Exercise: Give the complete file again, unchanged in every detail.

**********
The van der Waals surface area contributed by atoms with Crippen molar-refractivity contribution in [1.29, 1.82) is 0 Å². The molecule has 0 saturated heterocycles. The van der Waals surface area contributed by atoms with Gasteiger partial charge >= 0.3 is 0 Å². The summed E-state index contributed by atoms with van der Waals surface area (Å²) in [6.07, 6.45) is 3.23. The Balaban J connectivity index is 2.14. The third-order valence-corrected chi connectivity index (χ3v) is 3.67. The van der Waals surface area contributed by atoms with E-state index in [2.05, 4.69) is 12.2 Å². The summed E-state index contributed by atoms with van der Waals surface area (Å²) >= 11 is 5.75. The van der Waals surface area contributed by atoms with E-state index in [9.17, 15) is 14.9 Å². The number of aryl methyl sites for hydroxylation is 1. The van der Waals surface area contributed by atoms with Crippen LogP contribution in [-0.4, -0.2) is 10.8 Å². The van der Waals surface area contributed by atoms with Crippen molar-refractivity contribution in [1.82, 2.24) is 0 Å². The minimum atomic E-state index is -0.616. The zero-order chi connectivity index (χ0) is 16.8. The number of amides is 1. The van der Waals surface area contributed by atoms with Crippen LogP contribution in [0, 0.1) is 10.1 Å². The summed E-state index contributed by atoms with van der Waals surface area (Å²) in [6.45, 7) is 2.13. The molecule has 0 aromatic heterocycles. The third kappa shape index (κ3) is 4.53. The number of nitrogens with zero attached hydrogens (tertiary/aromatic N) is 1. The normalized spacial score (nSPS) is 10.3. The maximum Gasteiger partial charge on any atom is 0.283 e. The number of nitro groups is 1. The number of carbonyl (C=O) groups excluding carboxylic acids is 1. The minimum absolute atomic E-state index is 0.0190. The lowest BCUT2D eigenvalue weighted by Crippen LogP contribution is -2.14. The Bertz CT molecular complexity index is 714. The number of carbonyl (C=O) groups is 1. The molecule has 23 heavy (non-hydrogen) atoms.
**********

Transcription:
The van der Waals surface area contributed by atoms with Crippen molar-refractivity contribution in [1.29, 1.82) is 0 Å². The molecule has 0 saturated heterocycles. The van der Waals surface area contributed by atoms with Gasteiger partial charge >= 0.3 is 0 Å². The summed E-state index contributed by atoms with van der Waals surface area (Å²) in [6.07, 6.45) is 3.23. The Balaban J connectivity index is 2.14. The third-order valence-corrected chi connectivity index (χ3v) is 3.67. The van der Waals surface area contributed by atoms with E-state index in [2.05, 4.69) is 12.2 Å². The summed E-state index contributed by atoms with van der Waals surface area (Å²) >= 11 is 5.75. The van der Waals surface area contributed by atoms with E-state index in [9.17, 15) is 14.9 Å². The number of aryl methyl sites for hydroxylation is 1. The van der Waals surface area contributed by atoms with Crippen LogP contribution in [-0.4, -0.2) is 10.8 Å². The van der Waals surface area contributed by atoms with Crippen molar-refractivity contribution in [1.82, 2.24) is 0 Å². The minimum atomic E-state index is -0.616. The zero-order chi connectivity index (χ0) is 16.8. The number of amides is 1. The van der Waals surface area contributed by atoms with Crippen LogP contribution in [0, 0.1) is 10.1 Å². The summed E-state index contributed by atoms with van der Waals surface area (Å²) in [6.45, 7) is 2.13. The molecule has 0 aromatic heterocycles. The third kappa shape index (κ3) is 4.53. The number of nitrogens with zero attached hydrogens (tertiary/aromatic N) is 1. The normalized spacial score (nSPS) is 10.3. The maximum Gasteiger partial charge on any atom is 0.283 e. The number of nitro groups is 1. The number of carbonyl (C=O) groups excluding carboxylic acids is 1. The minimum absolute atomic E-state index is 0.0190. The lowest BCUT2D eigenvalue weighted by Crippen LogP contribution is -2.14. The Bertz CT molecular complexity index is 714. The number of carbonyl (C=O) groups is 1. The molecule has 23 heavy (non-hydrogen) atoms.